Based on the corrected printing of the first Jewett edition, Stowe was sensitive to the presence or omission of “as” in comparison constructions. In chapter 4, Aunt Chloe in both serial and the initial printing of the Jewett edition credits the Virginia general with knowing the points of pies, “knows what they is, or as orter be” (June 19, 1851; vol. 1:46). For the second printing of the Jewett edition, the word “as” was removed, so Chloe says the Virginia general “knows what they is, or [omit] orter be.” (vol. 1:46). Chloe is proud that her pies have the points that pies ought, so the extended dialect phrase “as orter be” could be rendered in a stilted formal English as “knows as to what they ought to be.” The form in the corrected Jewett edition has approximately the same meaning, but the parallel is between “what they is” and “[what they] orter be,” a more crisply rendered parallel.
Since in this case the revision of St. Clare’s phrase follows the same pattern, we can surmise that Stowe removed the word “as” deliberately to unsettle and deny Alfred St. Clare’s offensive parallel between religious instruction for slaves and religious instruction for animals, that “to catechize slaves” is the same as “to catechize dogs and horses.” When the chaplain catechized Alfred St. Clare’s slaves, the form in which Augustine St. Clare recounts the act may insinuate that the chaplain’s effectiveness began to disturb the slaveowner. Even if the brother Alfred St. Clare presumes to “set a chaplain,” he cannot presume that the chaplain will “catechize,” because to catechize is an act reserved for those Christian leaders who speak on behalf of God, not those religious leaders who are willing to put on a religious show to serve the slaveowner. The removal of the word “as” intimates that Alfred St. Clare sensed the danger of genuine catechism for his slaves, which would acknowledge that slaves are humans and not animals. Stowe by removing the word “as” may point to a hidden reason that Alfred St. Clare ceased the chaplain’s catechism of his slaves, that to do so acknowledged their humanity, which is incompatible with slavery as an economic system. [Back]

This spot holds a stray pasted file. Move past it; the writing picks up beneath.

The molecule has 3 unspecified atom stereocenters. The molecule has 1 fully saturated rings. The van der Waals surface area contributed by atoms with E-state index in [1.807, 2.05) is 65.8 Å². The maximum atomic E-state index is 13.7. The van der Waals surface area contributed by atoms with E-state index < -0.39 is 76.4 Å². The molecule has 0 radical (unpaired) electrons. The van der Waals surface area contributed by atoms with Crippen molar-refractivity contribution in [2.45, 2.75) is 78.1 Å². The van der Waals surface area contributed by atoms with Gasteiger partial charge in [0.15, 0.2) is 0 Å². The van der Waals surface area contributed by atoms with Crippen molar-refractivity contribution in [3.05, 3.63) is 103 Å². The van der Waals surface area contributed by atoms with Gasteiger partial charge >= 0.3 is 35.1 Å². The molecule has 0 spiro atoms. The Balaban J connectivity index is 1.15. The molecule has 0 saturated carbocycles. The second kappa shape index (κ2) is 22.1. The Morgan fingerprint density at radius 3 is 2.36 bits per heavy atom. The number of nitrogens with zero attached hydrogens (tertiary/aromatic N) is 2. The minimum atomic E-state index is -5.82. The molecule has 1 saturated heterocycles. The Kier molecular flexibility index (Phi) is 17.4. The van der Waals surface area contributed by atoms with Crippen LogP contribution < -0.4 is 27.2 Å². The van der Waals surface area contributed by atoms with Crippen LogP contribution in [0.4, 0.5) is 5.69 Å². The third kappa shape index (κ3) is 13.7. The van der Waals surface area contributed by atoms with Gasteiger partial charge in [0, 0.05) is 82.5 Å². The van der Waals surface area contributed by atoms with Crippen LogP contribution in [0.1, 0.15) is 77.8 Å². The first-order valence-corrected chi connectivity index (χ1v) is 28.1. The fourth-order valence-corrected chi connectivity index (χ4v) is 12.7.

you go back sometimes.” ¶ “Missis said | Era pg. 169
you go back, some time.” ¶ “Missis said | Jewett (1852) vol. 2, pg. 30
In the Era serial, it is unclear whether Eva plans to address her father about Uncle Tom’s return home on some future occasion or if she will request that Tom be allowed periodic visits home. The latter is the apparent literal meaning, but Eva may by the serial’s plural form “sometimes” indicate nonetheless some uncertain future moment to address her father Augustine St. Clare. In the Jewett edition, the prospect of Eva’s intersession on Uncle Tom’s behalf, or the prospect of Tom’s return to his home and the Shelby farm, seems as vaguely distant as the child’s uncertain sense of time. [Back]